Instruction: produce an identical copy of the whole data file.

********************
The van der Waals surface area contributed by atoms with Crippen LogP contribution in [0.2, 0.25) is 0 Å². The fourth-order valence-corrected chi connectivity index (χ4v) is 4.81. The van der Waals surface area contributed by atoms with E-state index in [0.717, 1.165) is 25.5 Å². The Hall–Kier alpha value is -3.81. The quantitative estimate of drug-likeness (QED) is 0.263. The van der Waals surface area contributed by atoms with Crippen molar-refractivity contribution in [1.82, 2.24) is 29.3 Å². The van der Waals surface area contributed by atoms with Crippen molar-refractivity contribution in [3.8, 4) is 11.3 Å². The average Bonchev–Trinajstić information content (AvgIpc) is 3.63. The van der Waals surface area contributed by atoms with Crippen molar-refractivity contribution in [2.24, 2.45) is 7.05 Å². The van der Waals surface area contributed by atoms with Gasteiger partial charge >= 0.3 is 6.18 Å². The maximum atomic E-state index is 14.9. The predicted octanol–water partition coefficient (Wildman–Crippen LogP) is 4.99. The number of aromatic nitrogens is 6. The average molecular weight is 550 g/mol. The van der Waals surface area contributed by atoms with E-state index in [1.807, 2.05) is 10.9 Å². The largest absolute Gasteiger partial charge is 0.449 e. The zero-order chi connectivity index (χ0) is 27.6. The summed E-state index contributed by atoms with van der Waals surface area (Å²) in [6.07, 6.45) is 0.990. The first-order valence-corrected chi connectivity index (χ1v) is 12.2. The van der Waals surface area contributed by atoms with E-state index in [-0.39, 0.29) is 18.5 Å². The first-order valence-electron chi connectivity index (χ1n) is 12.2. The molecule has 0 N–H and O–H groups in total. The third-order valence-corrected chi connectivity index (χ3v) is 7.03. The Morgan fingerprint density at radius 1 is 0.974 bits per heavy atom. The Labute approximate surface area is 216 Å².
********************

The van der Waals surface area contributed by atoms with Crippen LogP contribution in [0.2, 0.25) is 0 Å². The fourth-order valence-corrected chi connectivity index (χ4v) is 4.81. The van der Waals surface area contributed by atoms with E-state index in [0.717, 1.165) is 25.5 Å². The Hall–Kier alpha value is -3.81. The quantitative estimate of drug-likeness (QED) is 0.263. The van der Waals surface area contributed by atoms with Crippen molar-refractivity contribution in [1.82, 2.24) is 29.3 Å². The van der Waals surface area contributed by atoms with Crippen molar-refractivity contribution in [3.8, 4) is 11.3 Å². The average Bonchev–Trinajstić information content (AvgIpc) is 3.63. The van der Waals surface area contributed by atoms with Crippen molar-refractivity contribution in [2.24, 2.45) is 7.05 Å². The van der Waals surface area contributed by atoms with Gasteiger partial charge >= 0.3 is 6.18 Å². The maximum atomic E-state index is 14.9. The predicted octanol–water partition coefficient (Wildman–Crippen LogP) is 4.99. The number of aromatic nitrogens is 6. The average molecular weight is 550 g/mol. The van der Waals surface area contributed by atoms with E-state index in [1.807, 2.05) is 10.9 Å². The largest absolute Gasteiger partial charge is 0.449 e. The zero-order chi connectivity index (χ0) is 27.6. The summed E-state index contributed by atoms with van der Waals surface area (Å²) in [6.07, 6.45) is 0.990. The first-order valence-corrected chi connectivity index (χ1v) is 12.2. The van der Waals surface area contributed by atoms with E-state index in [-0.39, 0.29) is 18.5 Å². The first-order valence-electron chi connectivity index (χ1n) is 12.2. The molecule has 0 N–H and O–H groups in total. The third-order valence-corrected chi connectivity index (χ3v) is 7.03. The Morgan fingerprint density at radius 1 is 0.974 bits per heavy atom. The Labute approximate surface area is 216 Å².